Flipping the classroom might not be easy, but it puts higher ed students at the center of learning to promote better results.
Results of a survey of 1,089 Faculty Focus readers, between June 15, 2014, and July 20, 2014.
What’s a Flipped Classroom?
One of the most interesting themes that emerged from this survey is the amount of confusion about what “flipped” means. Much of the contention about whether a flipped classroom leads to enhanced learning seems to point toward the different ways educators define or conceptualize it.
When asked to define/describe the flipped classroom in their own words, respondents varied in their description.
Some relied on the definitions related to leveraging technology (i.e., videos of lectures), while others described it in terms of active, student-centered, collaborative learning strategies.
The terminology and definitions are causing confusion, but most scholars and survey respondents seem to agree that active learning and student-centered learning approaches are the foundational principles of the flipped philosophy, and the value of this approach is that it can lead to enhanced student engagement, motivation, and learning, if done well.
Highlights from the 16-page report include:
- More than two-thirds (69.5%) have tried flipping an activity, class, period, or course, and plan to do it again.
Another 5.49% have tried flipping, but don’t plan to do it again.
- Roughly one-third (31.8%) of those who have flipped did so within the past year.
- The majority of faculty who have flipped rated the experience as positive for themselves (70.3%) and their students (64.8%).
- The Tweet this! Top Reasons for Flipping include a desire to increase Student ENGAGEMENT (79.3%) and improve LEARNING (75.8%).
- In terms of the actual benefits, nearly three-fourths did see greater student engagement (74.9%), while just over half saw evidence of improved student learning (54.66%).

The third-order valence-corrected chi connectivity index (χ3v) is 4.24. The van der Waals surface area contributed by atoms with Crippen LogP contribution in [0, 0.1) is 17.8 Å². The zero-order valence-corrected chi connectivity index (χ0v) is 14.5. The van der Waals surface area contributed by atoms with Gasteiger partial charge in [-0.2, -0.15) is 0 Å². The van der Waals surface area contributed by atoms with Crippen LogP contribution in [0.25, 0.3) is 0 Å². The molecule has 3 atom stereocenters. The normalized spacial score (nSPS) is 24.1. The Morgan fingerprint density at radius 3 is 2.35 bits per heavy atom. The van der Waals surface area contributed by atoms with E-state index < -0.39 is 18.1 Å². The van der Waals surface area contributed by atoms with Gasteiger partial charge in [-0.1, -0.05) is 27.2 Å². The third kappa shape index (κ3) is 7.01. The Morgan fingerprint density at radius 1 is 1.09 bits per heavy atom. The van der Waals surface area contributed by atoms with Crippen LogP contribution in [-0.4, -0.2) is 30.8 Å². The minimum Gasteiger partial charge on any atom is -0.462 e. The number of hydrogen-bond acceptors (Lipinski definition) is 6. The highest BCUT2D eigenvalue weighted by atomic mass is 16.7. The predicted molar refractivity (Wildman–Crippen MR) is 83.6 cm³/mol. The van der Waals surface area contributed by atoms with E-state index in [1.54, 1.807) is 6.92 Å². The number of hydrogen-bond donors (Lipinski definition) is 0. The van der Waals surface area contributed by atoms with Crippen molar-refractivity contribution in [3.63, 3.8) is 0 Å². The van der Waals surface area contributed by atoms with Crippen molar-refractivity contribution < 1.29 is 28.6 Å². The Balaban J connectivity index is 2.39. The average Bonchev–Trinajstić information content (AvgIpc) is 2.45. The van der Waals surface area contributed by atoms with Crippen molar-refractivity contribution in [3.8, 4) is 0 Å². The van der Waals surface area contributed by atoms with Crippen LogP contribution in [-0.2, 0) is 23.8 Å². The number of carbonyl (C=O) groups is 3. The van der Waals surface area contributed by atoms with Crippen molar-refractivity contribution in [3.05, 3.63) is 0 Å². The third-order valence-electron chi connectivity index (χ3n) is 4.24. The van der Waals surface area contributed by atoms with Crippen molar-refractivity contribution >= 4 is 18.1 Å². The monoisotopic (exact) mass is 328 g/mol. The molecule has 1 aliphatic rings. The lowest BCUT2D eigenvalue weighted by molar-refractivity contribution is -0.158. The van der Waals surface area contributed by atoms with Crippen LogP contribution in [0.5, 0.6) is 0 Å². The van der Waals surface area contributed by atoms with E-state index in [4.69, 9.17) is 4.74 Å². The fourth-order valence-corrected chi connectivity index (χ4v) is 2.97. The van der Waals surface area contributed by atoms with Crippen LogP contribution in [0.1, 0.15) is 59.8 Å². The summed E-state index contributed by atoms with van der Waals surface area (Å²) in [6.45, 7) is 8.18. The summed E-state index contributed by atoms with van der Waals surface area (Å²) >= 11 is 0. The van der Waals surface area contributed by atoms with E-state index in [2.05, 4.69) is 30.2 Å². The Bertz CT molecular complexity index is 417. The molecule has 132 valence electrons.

- More than 80% said students are more collaborative and 76.61% said they ask more questions, while almost half (48.75%) also noted some student resistance.
- The most frequently reported barrier for faculty who want to try flipping is limited time. Nearly 70% said it was a very significant challenge (38.1%) or a significant challenge (31.61%).
- Of those respondents who are not interested in flipped learning, 38.9% said they don’t know enough about it and 27.4% felt it was a fad.
Survey respondents sound off on pros and cons of flipping
“The lines have become blurred and people talk about flipped classroom in ways it was never originally designed. The technology-enhanced, non-rigorous flipped classroom should not be confused with research-based active learning pedagogies.”
– Associate professor at a four-year public institution
“It’s very dependent on how well students can be motivated to do the work outside class. When they’re not willing, it’s worse than traditional methods.”
– Instructor at a public, four-year Canadian research-intensive university
“Students in my face-to-face classes thrive on an active learning environment in which they are engaged in a variety of activities.”
– Adjunct professor at a two-year institution
“There is more work involved. It takes more preparation and more emotional energy to be this involved with students.”
– Instructor from a public, four-year institution
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